The ActionAid USA and Bretton Woods Project report documented that, in addition to support for fossil fuel infrastructure expansion, other common features of the Fund’s policy advice in its surveillance are also contrary to achieving a just energy transition in emerging and developing economies, in particular.

The Fund’s commonplace advice that countries pursue fiscal consolidation has implications for the energy transition: The report found that the Fund has supported the privatisation of state-owned enterprises in the energy sector in 69 countries. This can pose challenges for coordinating the rapid phaseout of fossil fuel-based energy required to meet global climate goals, including resulting in privatised fossil fuel assets being owned by foreign investors. Such investors have increasingly sued states in investor-state dispute settlement tribunals (such as the World Bank-hosted International Centre for Settlement of Investment Disputes), if they attempt to retire these assets early (see Observer Summer 2021).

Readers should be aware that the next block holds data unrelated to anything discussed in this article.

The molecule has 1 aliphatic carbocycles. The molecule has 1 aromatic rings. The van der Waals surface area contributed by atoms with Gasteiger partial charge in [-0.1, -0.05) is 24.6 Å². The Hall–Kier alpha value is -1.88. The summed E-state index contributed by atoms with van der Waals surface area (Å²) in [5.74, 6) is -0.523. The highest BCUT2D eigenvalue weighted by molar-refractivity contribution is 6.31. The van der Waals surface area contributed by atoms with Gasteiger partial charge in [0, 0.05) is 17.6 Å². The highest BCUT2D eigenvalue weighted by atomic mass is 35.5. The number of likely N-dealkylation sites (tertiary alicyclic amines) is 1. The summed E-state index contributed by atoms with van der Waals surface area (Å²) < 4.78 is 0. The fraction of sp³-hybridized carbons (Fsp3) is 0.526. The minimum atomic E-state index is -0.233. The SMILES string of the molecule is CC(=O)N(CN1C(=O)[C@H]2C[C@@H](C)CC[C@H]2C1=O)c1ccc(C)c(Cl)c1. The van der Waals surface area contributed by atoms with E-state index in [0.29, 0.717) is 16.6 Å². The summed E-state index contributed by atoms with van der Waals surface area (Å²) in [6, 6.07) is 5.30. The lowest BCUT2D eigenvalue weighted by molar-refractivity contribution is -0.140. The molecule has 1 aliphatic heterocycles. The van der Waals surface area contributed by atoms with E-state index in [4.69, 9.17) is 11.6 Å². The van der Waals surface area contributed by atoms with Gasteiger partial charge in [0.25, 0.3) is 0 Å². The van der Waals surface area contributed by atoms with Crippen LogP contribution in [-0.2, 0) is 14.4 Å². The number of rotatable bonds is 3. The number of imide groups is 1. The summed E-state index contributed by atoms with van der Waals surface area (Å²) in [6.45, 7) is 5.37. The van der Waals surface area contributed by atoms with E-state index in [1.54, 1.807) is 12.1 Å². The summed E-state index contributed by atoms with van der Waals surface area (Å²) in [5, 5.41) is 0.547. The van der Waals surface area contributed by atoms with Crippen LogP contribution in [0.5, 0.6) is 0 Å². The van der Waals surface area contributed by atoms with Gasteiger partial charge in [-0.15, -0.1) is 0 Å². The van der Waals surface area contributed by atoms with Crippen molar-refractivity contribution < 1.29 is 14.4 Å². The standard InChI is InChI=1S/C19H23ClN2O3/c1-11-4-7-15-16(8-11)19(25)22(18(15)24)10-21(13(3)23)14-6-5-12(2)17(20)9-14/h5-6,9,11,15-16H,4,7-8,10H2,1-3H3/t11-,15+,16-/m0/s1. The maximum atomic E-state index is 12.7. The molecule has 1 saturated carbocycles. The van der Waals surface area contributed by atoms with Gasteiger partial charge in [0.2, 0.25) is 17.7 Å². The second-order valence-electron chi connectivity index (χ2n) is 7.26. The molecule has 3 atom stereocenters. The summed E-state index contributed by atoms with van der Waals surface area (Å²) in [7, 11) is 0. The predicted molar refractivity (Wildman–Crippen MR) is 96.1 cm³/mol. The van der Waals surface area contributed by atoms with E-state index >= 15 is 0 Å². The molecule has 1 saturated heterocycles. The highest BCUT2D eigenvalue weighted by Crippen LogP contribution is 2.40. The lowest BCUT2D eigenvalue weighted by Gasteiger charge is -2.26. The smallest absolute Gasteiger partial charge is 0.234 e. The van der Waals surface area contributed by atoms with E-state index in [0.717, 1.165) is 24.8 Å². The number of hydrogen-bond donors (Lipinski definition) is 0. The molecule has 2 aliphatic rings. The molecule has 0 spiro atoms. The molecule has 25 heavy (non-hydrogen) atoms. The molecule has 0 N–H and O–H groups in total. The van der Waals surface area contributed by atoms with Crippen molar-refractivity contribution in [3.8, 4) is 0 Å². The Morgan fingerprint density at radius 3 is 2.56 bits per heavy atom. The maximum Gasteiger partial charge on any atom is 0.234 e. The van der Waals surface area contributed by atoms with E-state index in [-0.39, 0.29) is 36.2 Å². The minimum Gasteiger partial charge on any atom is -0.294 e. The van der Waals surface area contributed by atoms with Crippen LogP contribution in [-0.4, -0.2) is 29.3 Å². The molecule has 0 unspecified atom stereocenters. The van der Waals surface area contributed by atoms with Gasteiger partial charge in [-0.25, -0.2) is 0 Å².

The report also found that the IMF’s efforts to reduce fossil fuel subsidies (present in 71 countries) primarily focused on ‘demand-side’ subsidies, rather than fossil fuel production subsidies. Without clean energy alternatives, which are often lacking in emerging and developing economies, this policy is unlikely to reduce emissions at scale, resulting in higher energy prices for those in the Global South, in what has been referred to as ‘green structural adjustment’ (see Observer Autumn 2021).

The report calls for the Fund to develop clear guidance for staff on managing transition risks that ensures that – at a minimum – the Fund’s policy prescriptions ‘do no harm’. It calls for Fund advice on energy subsidies to be “firmly embedded in countries’ national just transition dialogues,” and for the Fund to create an institutional view on sustainable industrial policy, “that empowers IMF operations to support effective and coordinated strategies for sectoral and economic transformation,” as part of a re-think of its advice on privatisation.